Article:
Gourmet Live’s latest issue, Dinner And A Movie, along with Melissa Roberts’ popcorn recipes, reminded me that it’s been a long time since my husband and I have actually gone out to a theater to see a movie. Two adult tickets in New York City these days is a major investment. If you add the exorbitant cost of the movie theatre popcorn, the question becomes a choice between a movie or dinner in a restaurant, not both.
We also happen to be serious fans of popcorn. So serious, that we cheat when we do go to the movies: We bring our own popcorn. In a supermarket brown paper bag. Inside a plastic shopping bag. Inside a backpack.
Why bother? Because compared to the way we make our popcorn, movie theater popcorn doesn’t come close. Movie popcorn is usually way too salty, even for me—and I love my salt—but beyond that, we just don’t like the flavor of popcorn cooked in hot oil.
Call us popcorn snobs, but we think our homemade popcorn rocks. So much so, that we never seem to tire of it. A giant bowl of it counts as dinner more evenings than I dare admit to.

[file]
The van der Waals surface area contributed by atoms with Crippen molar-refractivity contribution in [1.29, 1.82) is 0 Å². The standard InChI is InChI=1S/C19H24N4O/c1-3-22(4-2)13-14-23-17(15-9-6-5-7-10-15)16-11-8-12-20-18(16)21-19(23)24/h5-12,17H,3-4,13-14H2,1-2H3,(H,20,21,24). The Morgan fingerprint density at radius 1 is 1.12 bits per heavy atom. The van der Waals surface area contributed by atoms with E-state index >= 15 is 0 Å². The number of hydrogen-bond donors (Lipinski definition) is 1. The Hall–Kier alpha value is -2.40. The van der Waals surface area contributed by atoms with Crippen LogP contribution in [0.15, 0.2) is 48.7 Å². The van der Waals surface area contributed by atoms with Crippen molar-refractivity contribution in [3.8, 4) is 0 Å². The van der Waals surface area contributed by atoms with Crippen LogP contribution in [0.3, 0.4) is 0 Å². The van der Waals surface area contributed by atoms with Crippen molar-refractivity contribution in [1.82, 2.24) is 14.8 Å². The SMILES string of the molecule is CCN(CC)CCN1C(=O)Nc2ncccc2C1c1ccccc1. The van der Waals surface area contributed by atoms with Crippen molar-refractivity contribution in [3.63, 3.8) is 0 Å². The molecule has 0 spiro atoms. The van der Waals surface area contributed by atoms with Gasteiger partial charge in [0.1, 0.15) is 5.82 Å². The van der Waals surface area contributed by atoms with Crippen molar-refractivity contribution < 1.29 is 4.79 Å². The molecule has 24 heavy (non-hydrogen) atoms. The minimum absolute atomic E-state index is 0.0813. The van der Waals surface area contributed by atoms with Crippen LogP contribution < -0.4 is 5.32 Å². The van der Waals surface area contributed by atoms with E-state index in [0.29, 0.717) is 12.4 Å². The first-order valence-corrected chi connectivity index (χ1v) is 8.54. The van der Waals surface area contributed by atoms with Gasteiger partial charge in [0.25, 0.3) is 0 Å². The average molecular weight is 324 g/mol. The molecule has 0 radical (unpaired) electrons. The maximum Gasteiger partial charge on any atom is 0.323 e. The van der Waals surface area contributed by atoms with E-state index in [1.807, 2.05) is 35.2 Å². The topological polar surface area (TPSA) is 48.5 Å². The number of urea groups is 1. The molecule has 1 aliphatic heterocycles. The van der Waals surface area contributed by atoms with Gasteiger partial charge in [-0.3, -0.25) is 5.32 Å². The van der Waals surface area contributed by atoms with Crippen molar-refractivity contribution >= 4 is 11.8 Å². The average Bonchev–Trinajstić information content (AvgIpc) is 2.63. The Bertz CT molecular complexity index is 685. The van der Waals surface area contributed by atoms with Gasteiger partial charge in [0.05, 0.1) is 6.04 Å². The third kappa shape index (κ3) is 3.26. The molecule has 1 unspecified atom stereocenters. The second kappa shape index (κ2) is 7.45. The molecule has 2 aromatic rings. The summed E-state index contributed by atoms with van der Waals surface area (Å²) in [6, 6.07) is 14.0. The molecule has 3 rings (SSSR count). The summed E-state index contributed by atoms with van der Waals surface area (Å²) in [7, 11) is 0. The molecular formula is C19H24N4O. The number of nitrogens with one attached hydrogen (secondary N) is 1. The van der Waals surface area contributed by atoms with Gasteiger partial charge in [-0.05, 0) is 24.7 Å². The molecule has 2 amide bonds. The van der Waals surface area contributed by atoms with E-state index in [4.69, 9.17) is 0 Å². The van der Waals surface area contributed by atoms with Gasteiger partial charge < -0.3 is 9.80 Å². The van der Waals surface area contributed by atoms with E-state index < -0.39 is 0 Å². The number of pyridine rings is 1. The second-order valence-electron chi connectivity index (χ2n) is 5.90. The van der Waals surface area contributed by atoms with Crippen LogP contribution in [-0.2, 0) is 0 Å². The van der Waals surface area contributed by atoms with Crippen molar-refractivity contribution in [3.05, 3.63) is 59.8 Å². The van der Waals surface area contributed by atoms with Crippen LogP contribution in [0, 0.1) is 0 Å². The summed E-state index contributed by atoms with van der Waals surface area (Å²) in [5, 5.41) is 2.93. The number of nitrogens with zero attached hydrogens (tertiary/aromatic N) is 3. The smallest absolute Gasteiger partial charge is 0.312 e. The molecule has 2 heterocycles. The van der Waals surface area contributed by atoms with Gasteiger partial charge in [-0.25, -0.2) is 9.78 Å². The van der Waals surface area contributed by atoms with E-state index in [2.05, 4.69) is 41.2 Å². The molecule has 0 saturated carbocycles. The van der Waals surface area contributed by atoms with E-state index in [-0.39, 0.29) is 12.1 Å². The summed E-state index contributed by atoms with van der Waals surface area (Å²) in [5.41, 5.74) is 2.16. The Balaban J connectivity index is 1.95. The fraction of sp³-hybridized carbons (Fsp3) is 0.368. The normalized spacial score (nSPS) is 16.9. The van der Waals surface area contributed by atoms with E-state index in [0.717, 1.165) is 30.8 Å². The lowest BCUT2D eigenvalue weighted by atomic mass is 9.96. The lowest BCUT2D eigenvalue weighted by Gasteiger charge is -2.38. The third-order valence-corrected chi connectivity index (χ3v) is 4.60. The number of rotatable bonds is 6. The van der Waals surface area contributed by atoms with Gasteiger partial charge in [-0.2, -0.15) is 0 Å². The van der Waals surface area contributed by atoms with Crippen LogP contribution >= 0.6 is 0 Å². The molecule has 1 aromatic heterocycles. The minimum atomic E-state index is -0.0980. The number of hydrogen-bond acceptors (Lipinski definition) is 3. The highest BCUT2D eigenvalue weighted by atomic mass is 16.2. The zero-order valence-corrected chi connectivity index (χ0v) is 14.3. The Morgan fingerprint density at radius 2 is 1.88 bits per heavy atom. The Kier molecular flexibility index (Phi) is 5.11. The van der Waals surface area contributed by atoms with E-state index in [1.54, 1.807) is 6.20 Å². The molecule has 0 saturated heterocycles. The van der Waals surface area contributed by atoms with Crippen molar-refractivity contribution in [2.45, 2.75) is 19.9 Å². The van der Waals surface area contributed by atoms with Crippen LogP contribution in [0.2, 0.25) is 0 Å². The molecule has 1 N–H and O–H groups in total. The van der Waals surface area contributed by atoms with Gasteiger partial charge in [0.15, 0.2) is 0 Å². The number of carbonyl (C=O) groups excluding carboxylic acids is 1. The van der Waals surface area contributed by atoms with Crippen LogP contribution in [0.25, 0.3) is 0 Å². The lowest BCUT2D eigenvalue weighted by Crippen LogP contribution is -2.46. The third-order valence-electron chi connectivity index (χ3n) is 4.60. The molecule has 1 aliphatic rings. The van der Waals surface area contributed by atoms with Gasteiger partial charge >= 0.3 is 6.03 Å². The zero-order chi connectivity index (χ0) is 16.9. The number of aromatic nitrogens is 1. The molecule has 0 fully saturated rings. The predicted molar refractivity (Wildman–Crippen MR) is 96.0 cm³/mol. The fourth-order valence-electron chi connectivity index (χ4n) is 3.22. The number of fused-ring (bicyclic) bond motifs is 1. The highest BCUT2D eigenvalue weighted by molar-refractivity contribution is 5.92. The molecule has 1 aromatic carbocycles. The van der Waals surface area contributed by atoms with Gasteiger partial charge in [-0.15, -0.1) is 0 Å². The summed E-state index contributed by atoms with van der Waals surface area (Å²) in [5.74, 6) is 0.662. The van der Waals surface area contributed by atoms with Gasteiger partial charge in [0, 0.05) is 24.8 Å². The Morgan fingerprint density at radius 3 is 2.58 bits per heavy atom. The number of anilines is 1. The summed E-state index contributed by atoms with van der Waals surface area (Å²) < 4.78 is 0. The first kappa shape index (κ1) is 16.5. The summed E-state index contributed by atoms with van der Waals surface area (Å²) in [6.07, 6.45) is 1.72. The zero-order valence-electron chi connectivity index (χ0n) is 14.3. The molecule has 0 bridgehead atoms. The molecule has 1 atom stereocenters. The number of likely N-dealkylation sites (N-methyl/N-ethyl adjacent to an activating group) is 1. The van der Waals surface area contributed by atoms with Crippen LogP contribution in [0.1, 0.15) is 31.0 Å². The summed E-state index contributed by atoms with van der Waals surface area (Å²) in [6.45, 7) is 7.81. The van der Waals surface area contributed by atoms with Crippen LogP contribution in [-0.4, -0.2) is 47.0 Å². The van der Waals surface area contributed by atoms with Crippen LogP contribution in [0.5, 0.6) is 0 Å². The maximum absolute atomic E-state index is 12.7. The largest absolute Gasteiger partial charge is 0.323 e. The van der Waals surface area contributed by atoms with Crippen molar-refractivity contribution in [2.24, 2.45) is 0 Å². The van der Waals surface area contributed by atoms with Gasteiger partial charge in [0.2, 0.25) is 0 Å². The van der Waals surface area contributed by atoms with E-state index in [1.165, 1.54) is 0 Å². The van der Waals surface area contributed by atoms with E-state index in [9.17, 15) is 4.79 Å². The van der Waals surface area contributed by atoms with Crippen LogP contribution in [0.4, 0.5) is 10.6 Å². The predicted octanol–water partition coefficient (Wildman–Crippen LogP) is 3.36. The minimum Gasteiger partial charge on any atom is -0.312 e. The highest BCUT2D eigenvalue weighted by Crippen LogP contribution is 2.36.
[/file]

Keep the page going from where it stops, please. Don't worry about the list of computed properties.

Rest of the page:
What’s so special about it? First, we start with a tender white variety from Oak Grove Plantation of Pittstown, New Jersey, at New York City’s Union Square Greenmarket that we buy in bulging five-pound bags. But it’s how we pop it that makes such a difference: A hot-air popper, folks. We don’t use oil until after the corn is popped. That’s when we drizzle it with extra-virgin olive oil and sprinkle it with finely ground French gray sea salt (sel gris).
I know, I know, we sound so hoity-toity. But there’s a real reason behind our obsession. I learned years ago in a class at the Natural Gourmet Institute For Food and Health that when oils are heated, they break down into compounds that aren’t so healthy. By using a hot air popper, the popcorn tastes purely of corn, and we avoid not only that unpleasant cooked-oil flavor, but also the negative aspects of the hot oil.
The extra-virgin olive oil serves two functions. It’s as much a part of the seasoning as the sea salt, but you also need it to help the salt adhere to the corn. We could jazz up our popcorn further with some curry powder, smoked paprika, or toasted and coarsely ground cumin seeds, but we’re fond of it with just the olive oil and salt. Try it. You just might find yourself sneaking your own homemade popcorn into the theater, too!